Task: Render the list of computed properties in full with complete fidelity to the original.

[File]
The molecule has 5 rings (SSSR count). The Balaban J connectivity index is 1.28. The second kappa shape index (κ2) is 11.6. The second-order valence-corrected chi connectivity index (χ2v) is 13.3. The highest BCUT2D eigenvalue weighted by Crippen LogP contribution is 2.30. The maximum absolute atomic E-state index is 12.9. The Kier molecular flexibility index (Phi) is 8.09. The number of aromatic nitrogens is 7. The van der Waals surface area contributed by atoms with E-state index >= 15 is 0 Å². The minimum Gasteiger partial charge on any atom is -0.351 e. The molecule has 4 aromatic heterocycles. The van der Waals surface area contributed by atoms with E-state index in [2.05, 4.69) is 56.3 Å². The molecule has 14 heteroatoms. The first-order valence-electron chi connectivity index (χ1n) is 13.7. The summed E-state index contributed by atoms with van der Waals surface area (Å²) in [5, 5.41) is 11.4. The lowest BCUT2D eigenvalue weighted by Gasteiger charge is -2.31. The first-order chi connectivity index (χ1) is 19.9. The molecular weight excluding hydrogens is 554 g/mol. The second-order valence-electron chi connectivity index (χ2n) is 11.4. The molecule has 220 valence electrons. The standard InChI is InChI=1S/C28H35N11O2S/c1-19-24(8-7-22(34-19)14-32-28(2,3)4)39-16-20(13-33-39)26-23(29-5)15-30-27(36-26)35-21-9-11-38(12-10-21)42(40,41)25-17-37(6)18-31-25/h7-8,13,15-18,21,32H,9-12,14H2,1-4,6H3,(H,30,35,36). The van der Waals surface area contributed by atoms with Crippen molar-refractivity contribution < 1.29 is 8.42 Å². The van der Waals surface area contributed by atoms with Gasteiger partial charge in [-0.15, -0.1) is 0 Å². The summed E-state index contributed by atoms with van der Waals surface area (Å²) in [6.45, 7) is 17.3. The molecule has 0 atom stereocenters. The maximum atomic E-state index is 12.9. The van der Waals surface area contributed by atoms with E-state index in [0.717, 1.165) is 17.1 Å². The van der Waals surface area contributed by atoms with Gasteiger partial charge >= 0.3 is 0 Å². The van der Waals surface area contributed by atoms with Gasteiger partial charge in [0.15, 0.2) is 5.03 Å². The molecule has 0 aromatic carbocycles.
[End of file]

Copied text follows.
The molecule has 5 rings (SSSR count). The Balaban J connectivity index is 1.28. The second kappa shape index (κ2) is 11.6. The second-order valence-corrected chi connectivity index (χ2v) is 13.3. The highest BCUT2D eigenvalue weighted by Crippen LogP contribution is 2.30. The maximum absolute atomic E-state index is 12.9. The Kier molecular flexibility index (Phi) is 8.09. The number of aromatic nitrogens is 7. The van der Waals surface area contributed by atoms with E-state index >= 15 is 0 Å². The minimum Gasteiger partial charge on any atom is -0.351 e. The molecule has 4 aromatic heterocycles. The van der Waals surface area contributed by atoms with E-state index in [2.05, 4.69) is 56.3 Å². The molecule has 14 heteroatoms. The first-order valence-electron chi connectivity index (χ1n) is 13.7. The summed E-state index contributed by atoms with van der Waals surface area (Å²) in [5, 5.41) is 11.4. The lowest BCUT2D eigenvalue weighted by Gasteiger charge is -2.31. The first-order chi connectivity index (χ1) is 19.9. The molecular weight excluding hydrogens is 554 g/mol. The second-order valence-electron chi connectivity index (χ2n) is 11.4. The molecule has 220 valence electrons. The standard InChI is InChI=1S/C28H35N11O2S/c1-19-24(8-7-22(34-19)14-32-28(2,3)4)39-16-20(13-33-39)26-23(29-5)15-30-27(36-26)35-21-9-11-38(12-10-21)42(40,41)25-17-37(6)18-31-25/h7-8,13,15-18,21,32H,9-12,14H2,1-4,6H3,(H,30,35,36). The van der Waals surface area contributed by atoms with Crippen molar-refractivity contribution < 1.29 is 8.42 Å². The van der Waals surface area contributed by atoms with Gasteiger partial charge in [-0.15, -0.1) is 0 Å². The summed E-state index contributed by atoms with van der Waals surface area (Å²) in [6.45, 7) is 17.3. The molecule has 0 atom stereocenters. The maximum atomic E-state index is 12.9. The van der Waals surface area contributed by atoms with E-state index in [0.717, 1.165) is 17.1 Å². The van der Waals surface area contributed by atoms with Gasteiger partial charge >= 0.3 is 0 Å². The van der Waals surface area contributed by atoms with Gasteiger partial charge in [0.15, 0.2) is 5.03 Å². The molecule has 0 aromatic carbocycles.